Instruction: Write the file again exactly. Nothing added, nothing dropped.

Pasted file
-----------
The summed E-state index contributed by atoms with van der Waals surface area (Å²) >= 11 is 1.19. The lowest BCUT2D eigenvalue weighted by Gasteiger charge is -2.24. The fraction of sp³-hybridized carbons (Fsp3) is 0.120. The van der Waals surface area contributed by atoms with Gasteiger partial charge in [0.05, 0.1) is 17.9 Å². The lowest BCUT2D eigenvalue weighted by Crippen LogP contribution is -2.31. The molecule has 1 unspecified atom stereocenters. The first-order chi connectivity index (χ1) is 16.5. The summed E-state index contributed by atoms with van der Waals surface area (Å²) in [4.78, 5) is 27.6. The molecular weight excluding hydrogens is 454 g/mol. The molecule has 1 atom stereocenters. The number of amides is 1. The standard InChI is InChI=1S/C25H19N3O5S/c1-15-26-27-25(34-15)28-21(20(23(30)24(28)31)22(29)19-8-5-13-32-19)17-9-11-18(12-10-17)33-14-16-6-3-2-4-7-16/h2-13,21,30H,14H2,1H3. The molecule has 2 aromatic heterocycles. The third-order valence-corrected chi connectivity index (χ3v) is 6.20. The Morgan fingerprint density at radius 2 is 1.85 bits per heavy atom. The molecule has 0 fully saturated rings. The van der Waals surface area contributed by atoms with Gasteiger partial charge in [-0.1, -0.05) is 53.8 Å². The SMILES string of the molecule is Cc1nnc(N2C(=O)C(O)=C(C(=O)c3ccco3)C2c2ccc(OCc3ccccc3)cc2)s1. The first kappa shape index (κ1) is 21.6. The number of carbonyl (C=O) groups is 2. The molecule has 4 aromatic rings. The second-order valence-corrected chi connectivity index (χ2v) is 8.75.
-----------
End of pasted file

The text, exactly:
The summed E-state index contributed by atoms with van der Waals surface area (Å²) >= 11 is 1.19. The lowest BCUT2D eigenvalue weighted by Gasteiger charge is -2.24. The fraction of sp³-hybridized carbons (Fsp3) is 0.120. The van der Waals surface area contributed by atoms with Gasteiger partial charge in [0.05, 0.1) is 17.9 Å². The lowest BCUT2D eigenvalue weighted by Crippen LogP contribution is -2.31. The molecule has 1 unspecified atom stereocenters. The first-order chi connectivity index (χ1) is 16.5. The summed E-state index contributed by atoms with van der Waals surface area (Å²) in [4.78, 5) is 27.6. The molecular weight excluding hydrogens is 454 g/mol. The molecule has 1 atom stereocenters. The number of amides is 1. The standard InChI is InChI=1S/C25H19N3O5S/c1-15-26-27-25(34-15)28-21(20(23(30)24(28)31)22(29)19-8-5-13-32-19)17-9-11-18(12-10-17)33-14-16-6-3-2-4-7-16/h2-13,21,30H,14H2,1H3. The molecule has 2 aromatic heterocycles. The third-order valence-corrected chi connectivity index (χ3v) is 6.20. The Morgan fingerprint density at radius 2 is 1.85 bits per heavy atom. The molecule has 0 fully saturated rings. The van der Waals surface area contributed by atoms with Gasteiger partial charge in [-0.1, -0.05) is 53.8 Å². The SMILES string of the molecule is Cc1nnc(N2C(=O)C(O)=C(C(=O)c3ccco3)C2c2ccc(OCc3ccccc3)cc2)s1. The first kappa shape index (κ1) is 21.6. The number of carbonyl (C=O) groups is 2. The molecule has 4 aromatic rings. The second-order valence-corrected chi connectivity index (χ2v) is 8.75.